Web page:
Skift: How is Wyndham responding to these changes in guest expectations?
Holmes: We respond by trying to understand the needs, wants and desires of our customer. Each of our businesses is always listening to our customers and analyzing developments. Listening is a very important part of being in a position to be able to respond. We have to have the right people who are attuned to what’s going on in the marketplace, understand the technology that’s available out there, and understand how to apply that technology to our business. Frankly, we do better in some businesses than in other businesses within our umbrella of businesses. We need to be on top of what’s out there and actually ahead of the curve.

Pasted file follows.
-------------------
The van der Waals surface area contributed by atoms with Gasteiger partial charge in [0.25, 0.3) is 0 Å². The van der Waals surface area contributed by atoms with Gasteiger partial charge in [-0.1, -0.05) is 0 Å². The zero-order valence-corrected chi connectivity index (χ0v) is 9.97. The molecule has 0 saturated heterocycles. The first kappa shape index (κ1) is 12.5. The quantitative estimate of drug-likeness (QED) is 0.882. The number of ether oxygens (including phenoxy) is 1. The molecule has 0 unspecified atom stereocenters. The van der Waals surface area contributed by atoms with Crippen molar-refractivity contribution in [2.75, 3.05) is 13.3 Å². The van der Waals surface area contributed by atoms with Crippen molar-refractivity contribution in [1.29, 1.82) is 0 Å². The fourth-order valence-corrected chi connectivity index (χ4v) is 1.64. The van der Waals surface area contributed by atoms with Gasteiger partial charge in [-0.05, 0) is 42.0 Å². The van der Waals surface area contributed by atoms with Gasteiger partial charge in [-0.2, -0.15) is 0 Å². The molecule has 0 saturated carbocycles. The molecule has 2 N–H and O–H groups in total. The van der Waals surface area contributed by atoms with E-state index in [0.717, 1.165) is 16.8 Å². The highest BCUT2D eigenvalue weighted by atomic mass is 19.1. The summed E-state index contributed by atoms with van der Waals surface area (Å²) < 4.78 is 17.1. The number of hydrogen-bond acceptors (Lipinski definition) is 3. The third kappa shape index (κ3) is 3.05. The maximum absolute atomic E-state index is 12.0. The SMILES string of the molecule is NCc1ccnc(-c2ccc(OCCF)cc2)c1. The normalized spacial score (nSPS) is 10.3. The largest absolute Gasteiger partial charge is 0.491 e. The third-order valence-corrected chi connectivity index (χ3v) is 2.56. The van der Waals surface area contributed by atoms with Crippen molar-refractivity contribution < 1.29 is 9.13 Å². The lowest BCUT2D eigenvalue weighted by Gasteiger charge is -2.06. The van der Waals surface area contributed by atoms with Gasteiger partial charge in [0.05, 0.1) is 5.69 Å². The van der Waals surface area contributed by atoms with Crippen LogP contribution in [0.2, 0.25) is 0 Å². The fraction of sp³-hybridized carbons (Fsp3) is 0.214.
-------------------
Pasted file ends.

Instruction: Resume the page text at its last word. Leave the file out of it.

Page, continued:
I would also step back here and make a comment on is how we really have two customers. We have the consumer and all of our B2B customers. For us, a hotel franchisee is our customer and then the consumer who puts his head in the bed at night is the customer of our franchisees.
Skift: How important is back-end technology for improving the guest experience? Is it more or as important as consumer-facing technology?
Holmes: Back-end technology is critically important. Frankly, I don’t think you can do consumer-facing technology without it. If you don’t have a good foundation then going out and trying to interact with the consumer in a different way will be futile. If you can’t access your inventory, if you don’t have the right pricing availability, if you can’t be responsive to what’s going on in the marketplace on a real-time basis then interacting with consumers will be very difficult to do in a way that’s meaningful and delivers accurate information. I think the back-of-house infrastructure is very very important.